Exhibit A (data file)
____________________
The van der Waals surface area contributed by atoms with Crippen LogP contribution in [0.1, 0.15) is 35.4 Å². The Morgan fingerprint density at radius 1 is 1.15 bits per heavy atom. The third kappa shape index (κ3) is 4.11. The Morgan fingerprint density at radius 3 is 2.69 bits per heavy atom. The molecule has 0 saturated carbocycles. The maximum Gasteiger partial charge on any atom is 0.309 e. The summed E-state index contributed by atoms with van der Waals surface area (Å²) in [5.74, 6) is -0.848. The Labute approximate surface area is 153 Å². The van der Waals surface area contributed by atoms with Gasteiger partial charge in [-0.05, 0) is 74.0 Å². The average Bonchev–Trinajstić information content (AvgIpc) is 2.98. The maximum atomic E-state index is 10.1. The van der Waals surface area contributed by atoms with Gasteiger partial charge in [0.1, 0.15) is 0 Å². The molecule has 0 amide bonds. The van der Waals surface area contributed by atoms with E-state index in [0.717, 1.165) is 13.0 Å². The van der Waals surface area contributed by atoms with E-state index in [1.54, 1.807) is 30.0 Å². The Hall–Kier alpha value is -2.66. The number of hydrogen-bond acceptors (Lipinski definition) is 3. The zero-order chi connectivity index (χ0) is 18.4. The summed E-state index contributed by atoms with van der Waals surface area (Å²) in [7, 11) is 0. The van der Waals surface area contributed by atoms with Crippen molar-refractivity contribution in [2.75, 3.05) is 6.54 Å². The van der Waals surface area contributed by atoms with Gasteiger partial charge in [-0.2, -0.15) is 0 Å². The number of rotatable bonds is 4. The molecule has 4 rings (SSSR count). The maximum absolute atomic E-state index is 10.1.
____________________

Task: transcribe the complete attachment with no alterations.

The van der Waals surface area contributed by atoms with Crippen LogP contribution in [0.1, 0.15) is 35.4 Å². The Morgan fingerprint density at radius 1 is 1.15 bits per heavy atom. The third kappa shape index (κ3) is 4.11. The Morgan fingerprint density at radius 3 is 2.69 bits per heavy atom. The molecule has 0 saturated carbocycles. The maximum Gasteiger partial charge on any atom is 0.309 e. The summed E-state index contributed by atoms with van der Waals surface area (Å²) in [5.74, 6) is -0.848. The Labute approximate surface area is 153 Å². The van der Waals surface area contributed by atoms with Gasteiger partial charge in [-0.05, 0) is 74.0 Å². The average Bonchev–Trinajstić information content (AvgIpc) is 2.98. The maximum atomic E-state index is 10.1. The van der Waals surface area contributed by atoms with Gasteiger partial charge in [0.1, 0.15) is 0 Å². The molecule has 0 amide bonds. The van der Waals surface area contributed by atoms with E-state index in [0.717, 1.165) is 13.0 Å². The van der Waals surface area contributed by atoms with E-state index in [1.54, 1.807) is 30.0 Å². The Hall–Kier alpha value is -2.66. The number of hydrogen-bond acceptors (Lipinski definition) is 3. The zero-order chi connectivity index (χ0) is 18.4. The summed E-state index contributed by atoms with van der Waals surface area (Å²) in [7, 11) is 0. The van der Waals surface area contributed by atoms with Crippen molar-refractivity contribution in [2.75, 3.05) is 6.54 Å². The van der Waals surface area contributed by atoms with Gasteiger partial charge in [-0.2, -0.15) is 0 Å². The number of rotatable bonds is 4. The molecule has 4 rings (SSSR count). The maximum absolute atomic E-state index is 10.1.